This entry is a continuation of yesterday’s blog.
One workshop I attended was very fascinating. It was titled “Being Multiracial, Multiethnic, Multilingual: Asian-descent in the Age of Obama.” I loved the speaker, Dr. Teresa Williams-Leon, who happens to be Japanese-Caucasian. She was engaging, energetic, and charismatic. She was there to discuss her research in multiethnic groups, such as whether different classes of half-Asians associate with one particular half or not. However, multi-___ research reveals the dynamic intricacies of life. Coming out is not a clean break; people are subject to social pressures and numerous influences.
A proper definition of stereotype is a distortion of reality, resulting in preconceived (often exaggerated) notions. According to Dr. Teresa’s research, multiracial people are influenced by class, parents, phenotype, country, gender, etc… Interestingly, she found that there is a tendency to be closer to positive stereotypes. For instance, in Asian-Hispanics, there is a shift to lean towards the Latino side based on physical appearances and some more negative stereotypes linked to Asians. However, with age, there is greater flexibility and longitudinal progression in identity development and acceptance; there’s less of a “stuck” feeling. There is more opening up to previous identities.
Thus, we have parameters when we interact with people. We have expectations and naturally fall victim to generating stereotypes. And yet, when we get to know people, we learn about the individual. Clearly, we cannot just simply assume and be right all the time.
Of course, we touched upon just a few major Asian stereotypical features: technologically superior (think Mitsubishi, Nissan, Honda, Samsung, Nokia, Japanese toilets!, Chinese electric fly swatter, Taiwan’s MRT subway that beats NYC rat-infested lines, etc…), trustworthy, passive, modest, hard-working, money-making (DLB-Doctor-Lawyer-Business alliance), etc…
To finish up, we looked at multi-ethnic famous people. For instance, Barack Obama himself is African-Caucasian. AND, he is as close to an Asian president as America has seen, since his step-father originated from Indonesia. Then there are also Tiger Woods, Kimora Lee, the awesome Apolo Ohno, and the playboy husband Jon of Jon&Kate duo. Tiger Woods has viewed himself as unique as a “Caublasian,” with connections to variety of classes and cultures. Kimora looks like a really tall and tan Asian lady, but on television, she comes off as assimilating well with the hip-hop community; and yet, she does incorporate oriental themes in her fashion and names for her children. Clearly, racial identity is complicated and highly variable…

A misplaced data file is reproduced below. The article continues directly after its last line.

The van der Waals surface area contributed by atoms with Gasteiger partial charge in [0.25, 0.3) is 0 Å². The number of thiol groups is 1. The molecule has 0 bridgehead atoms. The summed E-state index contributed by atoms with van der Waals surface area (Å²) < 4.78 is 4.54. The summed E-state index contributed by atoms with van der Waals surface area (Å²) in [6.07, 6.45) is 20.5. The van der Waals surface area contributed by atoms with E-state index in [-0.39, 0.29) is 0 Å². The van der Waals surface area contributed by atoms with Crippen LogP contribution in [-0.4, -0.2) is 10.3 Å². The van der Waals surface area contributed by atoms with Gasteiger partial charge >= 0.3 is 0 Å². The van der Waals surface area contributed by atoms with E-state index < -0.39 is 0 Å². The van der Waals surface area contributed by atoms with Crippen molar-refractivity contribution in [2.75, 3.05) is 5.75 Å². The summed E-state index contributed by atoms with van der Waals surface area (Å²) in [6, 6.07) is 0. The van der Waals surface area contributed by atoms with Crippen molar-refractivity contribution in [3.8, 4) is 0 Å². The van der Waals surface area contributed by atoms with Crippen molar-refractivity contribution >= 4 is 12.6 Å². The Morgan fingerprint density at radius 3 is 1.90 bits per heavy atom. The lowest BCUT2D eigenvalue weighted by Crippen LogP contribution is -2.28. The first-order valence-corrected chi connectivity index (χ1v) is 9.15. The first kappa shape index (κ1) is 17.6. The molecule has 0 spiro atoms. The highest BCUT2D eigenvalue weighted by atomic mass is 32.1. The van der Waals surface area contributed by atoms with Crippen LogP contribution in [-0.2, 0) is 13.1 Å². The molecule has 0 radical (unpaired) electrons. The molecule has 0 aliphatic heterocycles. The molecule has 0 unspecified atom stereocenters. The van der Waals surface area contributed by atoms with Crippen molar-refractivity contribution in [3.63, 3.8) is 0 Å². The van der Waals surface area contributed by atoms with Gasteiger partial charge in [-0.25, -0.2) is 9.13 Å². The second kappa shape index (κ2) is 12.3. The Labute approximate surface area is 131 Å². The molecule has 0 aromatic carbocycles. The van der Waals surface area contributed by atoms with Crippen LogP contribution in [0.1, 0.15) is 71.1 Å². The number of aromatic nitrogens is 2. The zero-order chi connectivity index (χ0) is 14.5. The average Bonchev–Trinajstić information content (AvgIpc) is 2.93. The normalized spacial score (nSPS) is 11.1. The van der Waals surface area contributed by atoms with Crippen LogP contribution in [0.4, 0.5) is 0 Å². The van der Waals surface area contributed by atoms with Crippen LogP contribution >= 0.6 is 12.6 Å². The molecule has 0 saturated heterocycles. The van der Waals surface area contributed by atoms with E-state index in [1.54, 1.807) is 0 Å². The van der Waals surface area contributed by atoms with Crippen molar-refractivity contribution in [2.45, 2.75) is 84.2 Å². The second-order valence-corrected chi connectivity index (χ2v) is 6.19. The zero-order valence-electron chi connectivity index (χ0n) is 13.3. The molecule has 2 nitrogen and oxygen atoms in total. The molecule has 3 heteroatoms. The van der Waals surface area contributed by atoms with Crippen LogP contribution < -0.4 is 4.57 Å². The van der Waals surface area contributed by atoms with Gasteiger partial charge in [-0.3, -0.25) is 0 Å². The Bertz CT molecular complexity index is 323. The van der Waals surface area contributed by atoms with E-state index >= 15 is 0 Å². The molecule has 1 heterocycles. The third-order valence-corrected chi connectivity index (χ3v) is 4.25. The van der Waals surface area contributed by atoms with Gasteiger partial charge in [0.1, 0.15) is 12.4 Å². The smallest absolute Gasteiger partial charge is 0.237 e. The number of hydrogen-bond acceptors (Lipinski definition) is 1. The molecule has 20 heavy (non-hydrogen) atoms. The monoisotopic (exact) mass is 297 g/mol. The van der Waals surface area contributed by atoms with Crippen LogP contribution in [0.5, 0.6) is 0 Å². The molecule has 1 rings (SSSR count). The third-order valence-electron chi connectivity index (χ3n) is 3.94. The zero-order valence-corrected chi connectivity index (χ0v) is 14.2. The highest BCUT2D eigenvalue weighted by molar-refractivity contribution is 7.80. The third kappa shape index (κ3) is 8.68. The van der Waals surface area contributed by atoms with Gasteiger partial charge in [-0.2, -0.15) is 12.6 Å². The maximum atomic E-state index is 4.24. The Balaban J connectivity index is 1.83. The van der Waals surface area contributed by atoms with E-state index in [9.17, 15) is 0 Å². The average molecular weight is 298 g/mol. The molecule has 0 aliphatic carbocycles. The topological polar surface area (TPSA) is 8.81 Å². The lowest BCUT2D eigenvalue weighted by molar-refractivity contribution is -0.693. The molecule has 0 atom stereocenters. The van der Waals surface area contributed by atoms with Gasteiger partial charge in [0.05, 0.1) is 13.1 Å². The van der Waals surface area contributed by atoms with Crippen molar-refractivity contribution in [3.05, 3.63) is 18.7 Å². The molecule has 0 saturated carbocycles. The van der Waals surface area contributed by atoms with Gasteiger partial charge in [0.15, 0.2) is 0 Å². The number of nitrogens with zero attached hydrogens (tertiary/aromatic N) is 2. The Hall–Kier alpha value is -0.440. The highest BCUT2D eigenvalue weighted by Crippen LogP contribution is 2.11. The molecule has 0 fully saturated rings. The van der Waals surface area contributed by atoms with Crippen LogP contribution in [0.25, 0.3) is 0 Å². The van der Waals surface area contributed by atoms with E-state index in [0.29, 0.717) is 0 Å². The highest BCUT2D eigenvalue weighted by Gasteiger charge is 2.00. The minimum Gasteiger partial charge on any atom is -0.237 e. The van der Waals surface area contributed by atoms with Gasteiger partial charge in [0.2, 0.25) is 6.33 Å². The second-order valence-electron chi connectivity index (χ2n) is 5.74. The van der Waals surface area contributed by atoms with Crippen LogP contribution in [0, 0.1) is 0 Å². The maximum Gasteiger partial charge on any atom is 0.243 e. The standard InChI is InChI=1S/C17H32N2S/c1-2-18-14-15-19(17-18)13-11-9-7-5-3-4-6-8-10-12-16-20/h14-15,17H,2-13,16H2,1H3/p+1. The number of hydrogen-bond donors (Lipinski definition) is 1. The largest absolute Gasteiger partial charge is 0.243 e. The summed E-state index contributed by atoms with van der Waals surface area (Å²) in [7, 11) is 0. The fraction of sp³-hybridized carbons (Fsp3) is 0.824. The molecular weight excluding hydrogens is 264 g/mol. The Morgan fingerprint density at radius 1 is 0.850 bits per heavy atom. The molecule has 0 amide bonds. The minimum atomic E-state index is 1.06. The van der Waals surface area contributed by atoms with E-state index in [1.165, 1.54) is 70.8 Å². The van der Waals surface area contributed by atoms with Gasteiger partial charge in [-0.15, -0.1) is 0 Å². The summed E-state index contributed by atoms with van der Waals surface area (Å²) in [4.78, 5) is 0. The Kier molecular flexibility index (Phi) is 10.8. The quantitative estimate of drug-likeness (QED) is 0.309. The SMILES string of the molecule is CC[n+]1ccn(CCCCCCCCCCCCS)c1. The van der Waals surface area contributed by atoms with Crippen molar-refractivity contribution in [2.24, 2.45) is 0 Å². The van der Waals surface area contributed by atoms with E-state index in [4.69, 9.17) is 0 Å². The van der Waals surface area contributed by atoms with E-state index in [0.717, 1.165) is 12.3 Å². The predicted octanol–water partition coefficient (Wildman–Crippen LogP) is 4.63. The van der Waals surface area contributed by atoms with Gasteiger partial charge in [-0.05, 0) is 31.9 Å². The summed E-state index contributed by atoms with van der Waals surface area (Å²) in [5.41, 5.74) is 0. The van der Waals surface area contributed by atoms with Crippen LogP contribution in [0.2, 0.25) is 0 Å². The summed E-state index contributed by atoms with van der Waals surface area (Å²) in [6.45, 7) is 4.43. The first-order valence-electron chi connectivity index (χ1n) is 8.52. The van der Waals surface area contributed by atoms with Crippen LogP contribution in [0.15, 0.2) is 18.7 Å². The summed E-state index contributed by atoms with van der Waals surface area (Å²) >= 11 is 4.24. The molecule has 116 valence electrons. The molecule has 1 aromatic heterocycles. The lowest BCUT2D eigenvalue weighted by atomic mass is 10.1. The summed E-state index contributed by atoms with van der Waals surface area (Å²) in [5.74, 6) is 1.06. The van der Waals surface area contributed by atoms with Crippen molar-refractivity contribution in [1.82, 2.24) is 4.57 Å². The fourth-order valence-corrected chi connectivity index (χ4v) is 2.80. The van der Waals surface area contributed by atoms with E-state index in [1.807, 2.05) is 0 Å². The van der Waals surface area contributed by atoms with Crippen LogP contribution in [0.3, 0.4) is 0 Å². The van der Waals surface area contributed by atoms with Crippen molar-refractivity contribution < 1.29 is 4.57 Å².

For me, I’m not multi-racial; I’m just another ABC who’s had multi-lingual skills. A fill-in-the blank exercise we had to try was this: Although I seem ___ people don’t know that I’m ___. Okay, this can be a fun activity to play on this blog.
1. Although I seem Chinese, people don’t know that I’m illiterate. That is, I can only speak and listen to Mandarin, but I never learned to read or write. As Dr. Yeung mentioned in her keynote speech, how can a person know so much about a language, and yet be illiterate. People have complimented on my developed Mandarin, with a few funny pronunciation differences that’s more due to my parents’ backgrounds. But, I cannot read or write, except for my name (eh, what’s the use of that when I have a legal, English name). My mom has said, “What do you need reading and writing anyway? You’re in America, you need English!” Well, I’d like to travel and perhaps try working some time in Asia; it’s still my homeland, history-wise. I’ve had limited opportunities to visit and work in China or Taiwan or other Asian areas, but I’d like to incorporate some more time during my medical career. Hence, for the past 2 years of revitalizing my heritage, I’ve picked up more Mandarin via KTV (yes, I watch Jay Chou MVs to sharpen my reading), dramas, and news. Yes, funky alternative to Chinese school.
2. Although I seem Chinese, people don’t know that I’m also Taiwanese. It’s a touchy subject, it’s controversial, it’s sensitive. It’s become a political debate and alliance nightmare, nearly to the point of military threat a few years back. My mother’s Shanghainese, my father’s Taiwanese (with roots near Shanghai)… I joke with my friends, I might as well say I’m floating in the South China Sea somewhere. I’ve had influences from both ends. Just listen to me talk in Mandarin, and you will deem my speaking funny. Sometimes I sound ABC, other times I say words TW way or Shanghainese way. Each dialect is different around China/Taiwan/elsewhere, and native speakers pick up your ethnicity very easily.
My sister saw a commercial on Sino TV and it showed a bunch of Asian students preparing for those summer enrichment classes and acing the SATs. One kid said, “Next time on your application, check off other and write Taiwanese…” Yes, TW pride is sky high and it’s affecting me. If you look at my music choices and drama selections, you’ll see where my loyalties land =D